Question about startup with "Lir" vs "Lin"

Pardon my ignorance, but after some searching, I wasn’t able to find the meaning of the choices I get when Endeavour starts up:

“Endeavouros with Lir”
“Endeavouros with Lin”

It appears Endeavouros with Lir is the default, or at least the choice at the top that will automatically start in a few seconds.

What is the meaning of Lir vs Lin

Thanks

Welcome,
I’m not sure what this is you are referring to? I haven’t seen this. :thinking:

I bet it’s a truncated string that says Endeavouros with Linux. Possible?

1 Like

Ya you are probably right as it starts up with linux linux so maybe it’s cut off?

1 Like

There is a setting in grub.conf that controls resolution of the grub menu. It’s set to auto by default but can be set to any resolution your video card can display. I set mine to 1024x768 with auto as a fallback. I’m on my cellphone now, but when I get home I can post the correct setting and process.

There is a software package in the repositories call grub customizer. It can be installed from a terminal prompt by:

sudo pacman -S grub-customizer

This will give you a nice GUI interface to adjust the settings for the grub boot loader.

In this case, it should help you figure out the difference between “lin” and “lir”.

In my case, I renamed the entries to get rid of the “with Linux Linux” it was showing and to set the background image.

I think you are right that it is just a truncated “Linux”, that changed as I toggled up and down.

installed and opened grub-customizer (thank! @nohbody)

1 Like

I do not recommend using Grub Customizer. It has to work with too many systems to be aware of all the nuances and be aware of multiple updates. I’m reminded of this quote from the Manjaro forums " … it may work fine … until it doesn’t".

For the most part, I use this tool in the same way I use most graphical system tools (e.g. pamac).

I use it to help sort out what I want to do. Then, I’ll do the final implementation by the command line. That way, I have better control of the process.

1 Like

As promised here’s the way I set the grub resolution.

GRUB_GFXMODE=auto was defaulting to a very low resolution and would not display a complete menu line. To see which resolutions a graphics card will display, type c for a grub command line during boot at the grub menu and then type vbeinfo.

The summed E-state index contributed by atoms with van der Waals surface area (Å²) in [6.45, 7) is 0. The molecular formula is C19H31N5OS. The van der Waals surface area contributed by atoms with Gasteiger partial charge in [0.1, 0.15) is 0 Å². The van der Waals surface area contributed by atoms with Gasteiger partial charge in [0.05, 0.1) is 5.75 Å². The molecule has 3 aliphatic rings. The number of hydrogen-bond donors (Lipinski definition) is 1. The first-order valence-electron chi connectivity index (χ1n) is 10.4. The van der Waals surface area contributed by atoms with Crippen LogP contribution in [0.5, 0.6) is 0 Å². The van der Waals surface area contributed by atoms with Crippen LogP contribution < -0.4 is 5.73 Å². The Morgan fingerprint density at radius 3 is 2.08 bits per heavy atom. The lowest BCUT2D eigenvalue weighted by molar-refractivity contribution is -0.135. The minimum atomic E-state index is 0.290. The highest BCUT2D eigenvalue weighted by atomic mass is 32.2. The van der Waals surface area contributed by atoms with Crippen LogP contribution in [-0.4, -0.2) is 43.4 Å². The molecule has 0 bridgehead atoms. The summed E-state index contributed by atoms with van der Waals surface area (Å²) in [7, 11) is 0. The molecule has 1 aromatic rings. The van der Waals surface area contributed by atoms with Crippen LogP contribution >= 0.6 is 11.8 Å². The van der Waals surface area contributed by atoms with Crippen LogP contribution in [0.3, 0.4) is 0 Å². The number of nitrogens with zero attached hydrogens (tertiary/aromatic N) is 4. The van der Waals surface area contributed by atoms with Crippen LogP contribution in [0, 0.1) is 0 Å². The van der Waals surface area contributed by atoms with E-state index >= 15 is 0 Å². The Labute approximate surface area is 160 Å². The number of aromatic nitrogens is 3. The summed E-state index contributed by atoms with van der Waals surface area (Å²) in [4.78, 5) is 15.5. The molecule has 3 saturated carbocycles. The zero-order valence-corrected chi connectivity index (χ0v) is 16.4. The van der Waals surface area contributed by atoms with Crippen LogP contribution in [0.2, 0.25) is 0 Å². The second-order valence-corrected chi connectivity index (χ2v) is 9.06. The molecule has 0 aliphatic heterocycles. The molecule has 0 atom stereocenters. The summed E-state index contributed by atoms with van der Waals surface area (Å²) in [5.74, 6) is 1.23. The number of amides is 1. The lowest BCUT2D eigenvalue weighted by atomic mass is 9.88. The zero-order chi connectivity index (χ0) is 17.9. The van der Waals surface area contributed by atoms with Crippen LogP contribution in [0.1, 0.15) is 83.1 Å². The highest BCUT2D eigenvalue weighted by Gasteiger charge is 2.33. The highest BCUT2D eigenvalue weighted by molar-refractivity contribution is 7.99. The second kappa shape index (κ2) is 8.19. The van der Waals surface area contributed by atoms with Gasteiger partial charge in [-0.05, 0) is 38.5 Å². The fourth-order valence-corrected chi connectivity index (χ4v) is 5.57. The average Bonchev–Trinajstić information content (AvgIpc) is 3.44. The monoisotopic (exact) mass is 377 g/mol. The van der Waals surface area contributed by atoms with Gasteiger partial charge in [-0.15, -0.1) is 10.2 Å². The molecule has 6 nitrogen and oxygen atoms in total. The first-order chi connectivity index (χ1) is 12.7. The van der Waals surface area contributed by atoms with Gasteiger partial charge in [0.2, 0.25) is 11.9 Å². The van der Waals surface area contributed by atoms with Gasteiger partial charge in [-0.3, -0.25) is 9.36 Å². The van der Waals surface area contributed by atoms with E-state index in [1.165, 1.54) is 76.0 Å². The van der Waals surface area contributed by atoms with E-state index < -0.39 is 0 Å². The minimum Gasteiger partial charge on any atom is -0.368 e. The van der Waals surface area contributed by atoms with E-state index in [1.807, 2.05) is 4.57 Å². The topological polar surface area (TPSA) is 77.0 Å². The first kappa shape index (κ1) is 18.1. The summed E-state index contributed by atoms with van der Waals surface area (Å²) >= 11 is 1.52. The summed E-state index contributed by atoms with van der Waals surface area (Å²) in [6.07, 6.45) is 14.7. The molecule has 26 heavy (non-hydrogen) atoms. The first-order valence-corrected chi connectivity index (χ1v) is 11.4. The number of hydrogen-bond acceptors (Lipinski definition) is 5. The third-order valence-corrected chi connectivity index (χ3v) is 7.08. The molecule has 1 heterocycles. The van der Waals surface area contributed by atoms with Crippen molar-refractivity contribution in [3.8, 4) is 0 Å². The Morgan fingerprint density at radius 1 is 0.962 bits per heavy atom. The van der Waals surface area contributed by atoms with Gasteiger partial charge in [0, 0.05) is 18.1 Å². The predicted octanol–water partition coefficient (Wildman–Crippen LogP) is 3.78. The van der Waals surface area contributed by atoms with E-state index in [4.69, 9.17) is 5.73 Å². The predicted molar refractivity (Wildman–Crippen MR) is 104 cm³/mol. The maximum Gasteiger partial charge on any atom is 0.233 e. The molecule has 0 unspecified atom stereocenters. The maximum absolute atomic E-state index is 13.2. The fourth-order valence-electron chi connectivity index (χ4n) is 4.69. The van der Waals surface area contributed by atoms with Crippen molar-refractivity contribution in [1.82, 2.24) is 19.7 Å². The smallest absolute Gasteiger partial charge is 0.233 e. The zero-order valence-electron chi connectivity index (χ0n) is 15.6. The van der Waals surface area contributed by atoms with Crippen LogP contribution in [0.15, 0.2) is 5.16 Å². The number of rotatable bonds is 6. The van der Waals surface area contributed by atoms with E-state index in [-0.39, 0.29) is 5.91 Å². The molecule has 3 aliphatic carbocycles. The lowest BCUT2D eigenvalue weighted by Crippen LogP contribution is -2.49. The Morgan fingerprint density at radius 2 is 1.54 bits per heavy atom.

grub> vbeinfo
This will display the resolutions. (many) I chose 1024x768.

Edit /etc/default/grub and modify the line
GRUB_GFXMODE=auto
to
GRUB_GFXMODE=1024x768,auto
Save grub and then update grub.cfg with
sudo grub-mkconfig -o /boot/grub/grub.cfg
and reboot.

This tells grub to try1024x768 first and if that fails then it tries auto.
Now I have a 1024x768 initial display resolution for the grub menu.

2 Likes

Funny, I duo boot Manjaro and Endeavour, then use Grub Customizer to sort it out. It really depends upon which OS you last installed as to which takes precedent. I use it to reorder grub after installing linux-lts in Endeavour otherwise it opens with the LTS.

You are correct, seems like the latest kernel is added at the top of the grub list. When installing LTS the result is:
0 LTS Kernel
1 LTS Fallback
2 Current Kernel
3 Current Fallback
Note: Numbering of GRUB menu entries start with 0.

I just edited grub to make Current Kernel the default.
Backup the current grub:

sudo cp /etc/default/grub /etc/default/grub.bak

Then edit grub:

sudo nano /etc/default/grub

Set the default kernel by commenting out the current “GRUB_DEFAULT=” line and changing the “GRUB_DEFAULT=” line to match the kernel you wish to boot:

#GRUB_DEFAULT=saved
GRUB_DEFAULT=“1>2”

The 1 above points to the grub Advanced menu, and the 2 points to the position of the kernel in the boot list. In this case the thid entry. It is also necessary to include the above numbers in quotes. Note: GRUB_DEFAULT=2 also works

Update grub:

sudo grub-mkconfig -o /boot/grub/grub.cfg

reboot

With Grub Customizer it is a simple matter to highlight and move up the default kernel and then save without all that work in Terminal. You just need to read the manual, which is very thorough.

It’s not about ease of use. It’s about knowing what is being modified in grub and avoiding surprises. You’re comfortable using Grub Customizer. I’m not. It’s good that we have choices.

1 Like

Thanks @CMarch! Always learning something new, which is why I’m enjoying EndeavourOS so much.

:smiley: